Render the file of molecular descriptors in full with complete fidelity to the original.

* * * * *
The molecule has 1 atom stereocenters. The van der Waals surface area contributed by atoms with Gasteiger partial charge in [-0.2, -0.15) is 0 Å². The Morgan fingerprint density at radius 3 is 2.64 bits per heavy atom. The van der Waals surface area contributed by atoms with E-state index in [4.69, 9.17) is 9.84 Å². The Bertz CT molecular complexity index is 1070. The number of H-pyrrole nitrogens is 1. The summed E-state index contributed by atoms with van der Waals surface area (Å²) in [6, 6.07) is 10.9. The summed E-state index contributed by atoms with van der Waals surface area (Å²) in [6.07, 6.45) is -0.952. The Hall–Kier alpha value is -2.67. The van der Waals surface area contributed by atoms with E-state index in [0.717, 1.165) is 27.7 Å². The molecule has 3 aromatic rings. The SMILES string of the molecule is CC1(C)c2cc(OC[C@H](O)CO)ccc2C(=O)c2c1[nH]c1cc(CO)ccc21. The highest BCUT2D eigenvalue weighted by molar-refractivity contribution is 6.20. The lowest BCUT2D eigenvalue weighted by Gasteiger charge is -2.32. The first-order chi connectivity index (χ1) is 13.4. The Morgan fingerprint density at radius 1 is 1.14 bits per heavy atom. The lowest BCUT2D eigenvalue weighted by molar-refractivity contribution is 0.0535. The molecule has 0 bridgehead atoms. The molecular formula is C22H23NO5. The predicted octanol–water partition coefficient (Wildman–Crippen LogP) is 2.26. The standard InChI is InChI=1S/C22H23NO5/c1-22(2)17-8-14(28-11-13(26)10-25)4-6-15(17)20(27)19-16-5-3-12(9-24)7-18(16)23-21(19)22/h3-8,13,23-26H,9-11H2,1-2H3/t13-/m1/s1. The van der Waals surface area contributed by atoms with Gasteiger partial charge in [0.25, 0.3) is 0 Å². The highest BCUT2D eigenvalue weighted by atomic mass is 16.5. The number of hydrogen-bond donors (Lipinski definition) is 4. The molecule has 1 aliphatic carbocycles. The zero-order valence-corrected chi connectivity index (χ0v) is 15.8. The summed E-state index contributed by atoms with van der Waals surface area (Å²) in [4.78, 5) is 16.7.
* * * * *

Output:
The molecule has 1 atom stereocenters. The van der Waals surface area contributed by atoms with Gasteiger partial charge in [-0.2, -0.15) is 0 Å². The Morgan fingerprint density at radius 3 is 2.64 bits per heavy atom. The van der Waals surface area contributed by atoms with E-state index in [4.69, 9.17) is 9.84 Å². The Bertz CT molecular complexity index is 1070. The number of H-pyrrole nitrogens is 1. The summed E-state index contributed by atoms with van der Waals surface area (Å²) in [6, 6.07) is 10.9. The summed E-state index contributed by atoms with van der Waals surface area (Å²) in [6.07, 6.45) is -0.952. The Hall–Kier alpha value is -2.67. The van der Waals surface area contributed by atoms with E-state index in [0.717, 1.165) is 27.7 Å². The molecule has 3 aromatic rings. The SMILES string of the molecule is CC1(C)c2cc(OC[C@H](O)CO)ccc2C(=O)c2c1[nH]c1cc(CO)ccc21. The highest BCUT2D eigenvalue weighted by molar-refractivity contribution is 6.20. The lowest BCUT2D eigenvalue weighted by Gasteiger charge is -2.32. The first-order chi connectivity index (χ1) is 13.4. The Morgan fingerprint density at radius 1 is 1.14 bits per heavy atom. The lowest BCUT2D eigenvalue weighted by molar-refractivity contribution is 0.0535. The molecule has 0 bridgehead atoms. The molecular formula is C22H23NO5. The predicted octanol–water partition coefficient (Wildman–Crippen LogP) is 2.26. The standard InChI is InChI=1S/C22H23NO5/c1-22(2)17-8-14(28-11-13(26)10-25)4-6-15(17)20(27)19-16-5-3-12(9-24)7-18(16)23-21(19)22/h3-8,13,23-26H,9-11H2,1-2H3/t13-/m1/s1. The van der Waals surface area contributed by atoms with Gasteiger partial charge in [0.25, 0.3) is 0 Å². The highest BCUT2D eigenvalue weighted by atomic mass is 16.5. The number of hydrogen-bond donors (Lipinski definition) is 4. The molecule has 1 aliphatic carbocycles. The zero-order valence-corrected chi connectivity index (χ0v) is 15.8. The summed E-state index contributed by atoms with van der Waals surface area (Å²) in [4.78, 5) is 16.7.